Get Clean – Call us today!

Addiction Treatment Accreditation: What is the Joint Commission and Why Was It Created?

The Joint Commission is a nonprofit organization that accredits and certifies health care organizations and programs in the United States. The Joint Commission accredits and certifies more than 21,000 health care organizations and programs in the United States, including hospitals, nursing homes, home care organizations, and behavioral health care providers.

The Joint Commission

The Joint Commission is the nation’s oldest and largest standards-setting and accrediting body for health care organizations. The Joint Commission has been accredited by the Centers for Medicare & Medicaid Services (CMS) since 1951 as a national hospital accreditation program.

There are many benefits to achieving accreditation from The Joint Commission. These include:

  • Improved quality of patient care
  • Enhanced patient safety
  • Reduced risk of malpractice liability
  • Increased efficiency and cost savings
  • Improved staff morale and job satisfaction
  • Enhanced reputation and community standing

The Joint Commission’s standards focus on improving the quality and safety of patient care. The standards are developed by experts in the health care field who volunteer their time to serve on various committees. These committees review the latest research and best practices in their respective fields and make recommendations for new or revised standards. The Joint Commission’s Board of Commissioners then reviews and approves all new or revised standards.

The Joint Commission’s addiction treatment center certification program is voluntary and provides facilities with a set of standards to follow that are designed to improve the quality of care for patients with substance use disorders. Facilities that meet these standards are awarded the Joint Commission’s “Gold Seal of Approval.” This designation demonstrates a commitment to providing high-quality care and shows that an addiction treatment center is willing to be held accountable to the public for its performance. Centers that are certified by the Joint Commission must undergo an on-site survey every three years to maintain their accreditation.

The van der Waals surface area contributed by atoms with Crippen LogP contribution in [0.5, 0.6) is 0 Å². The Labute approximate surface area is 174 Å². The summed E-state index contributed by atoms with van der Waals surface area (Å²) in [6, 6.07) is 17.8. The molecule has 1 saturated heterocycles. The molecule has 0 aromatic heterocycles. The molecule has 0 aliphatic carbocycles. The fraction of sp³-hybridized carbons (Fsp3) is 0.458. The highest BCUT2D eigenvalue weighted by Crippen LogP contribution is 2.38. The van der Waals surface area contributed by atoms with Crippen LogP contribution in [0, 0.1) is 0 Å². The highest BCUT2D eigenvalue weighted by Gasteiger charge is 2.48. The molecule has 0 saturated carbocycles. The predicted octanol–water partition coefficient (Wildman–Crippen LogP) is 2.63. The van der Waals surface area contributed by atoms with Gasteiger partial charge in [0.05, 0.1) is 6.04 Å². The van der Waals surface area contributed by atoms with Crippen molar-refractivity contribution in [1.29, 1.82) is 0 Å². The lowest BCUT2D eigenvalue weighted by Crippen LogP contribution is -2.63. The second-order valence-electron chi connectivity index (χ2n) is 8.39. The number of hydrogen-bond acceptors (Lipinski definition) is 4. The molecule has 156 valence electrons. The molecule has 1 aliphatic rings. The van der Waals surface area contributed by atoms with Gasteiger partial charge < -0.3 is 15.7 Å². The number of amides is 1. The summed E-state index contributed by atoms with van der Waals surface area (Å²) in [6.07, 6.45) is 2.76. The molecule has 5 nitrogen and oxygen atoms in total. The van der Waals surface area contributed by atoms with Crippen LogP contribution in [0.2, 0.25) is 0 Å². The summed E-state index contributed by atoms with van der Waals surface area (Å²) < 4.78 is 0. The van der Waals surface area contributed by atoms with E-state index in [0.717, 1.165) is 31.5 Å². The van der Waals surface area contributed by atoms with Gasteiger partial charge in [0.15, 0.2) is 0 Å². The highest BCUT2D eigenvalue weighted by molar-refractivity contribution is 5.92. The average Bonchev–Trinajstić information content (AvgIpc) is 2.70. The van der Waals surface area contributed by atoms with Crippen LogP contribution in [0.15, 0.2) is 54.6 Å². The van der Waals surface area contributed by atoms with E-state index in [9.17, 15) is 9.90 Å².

The Joint Commission’s standards for addiction treatment centers include requirements for patient rights, assessment and treatment planning, staffing, and physical plant and safety. Addiction treatment centers that are certified by the Joint Commission must also have a written policy on confidentiality of patient information and a process in place to ensure that all staff members understand and follow the policy. In addition, the Joint Commission requires addiction treatment centers to have a system in place to track patients’ progress and to report any adverse events that occur during treatment.

The Joint Commission’s certification program is one way that addiction treatment centers can demonstrate their commitment to providing high-quality care.

If you or a loved one is struggling with an addiction, it is important to find an addiction treatment center that meets your specific needs. The Joint Commission’s website provides a list of accredited facilities, as well as information about the certification process and how to contact a facility if you have questions or concerns. You can also call the Joint Commission’s toll-free number at 1-800-955-6059 to speak with a representative who can help you find a facility near you. Once you have found a few potential centers, it is important to call and/or visit each one and ask about their treatment philosophy, staff qualifications, and accreditation status. By taking the time to research your options, you can be sure that you are choosing an addiction treatment center that will provide you with the highest quality of care possible.

You can learn more about The Joint Commission’s standards by visiting their website at:

Recent Posts

Weaning Off Heroin

We have all seen the ads to quit smoking. Usually these ads are for gum or a patch or sometimes even a prescription. When using these products, there are different “levels” for what you take at the start versus the end. This is because the side effects of quitting...

Cocaine Withdrawals

When most people think of withdrawal, they usually have an image in mind of a person shaking and begging for whatever substance. Most people don’t know that withdrawal can happen from even the most mundane things. That headache you get when you skip your morning...

Cocaine Overdose

Everything in moderation is what we are told growing up. A candy bar here and there before dinner is okay, and watching TV for a couple of hours every now and then is perfectly healthy. So, using cocaine on occasion should be okay, right? But what happens if when you...

Signs of Cocaine Addiction

At some point in our lives, we have all seen some sort of substance use ad campaign or TV show. Whether that depiction was accurate or not is always interesting. Maybe you saw the first ads in the 80s, where McGruff sang a catchy song to kids about staying drug-free....

Cocaine Cutting Agents

There is always a risk involved for anyone who uses illicit substances. We all took health classes in school and know things like alcohol affects the liver or that methamphetamines make you paranoid. But those classes don’t always teach everything, especially what is...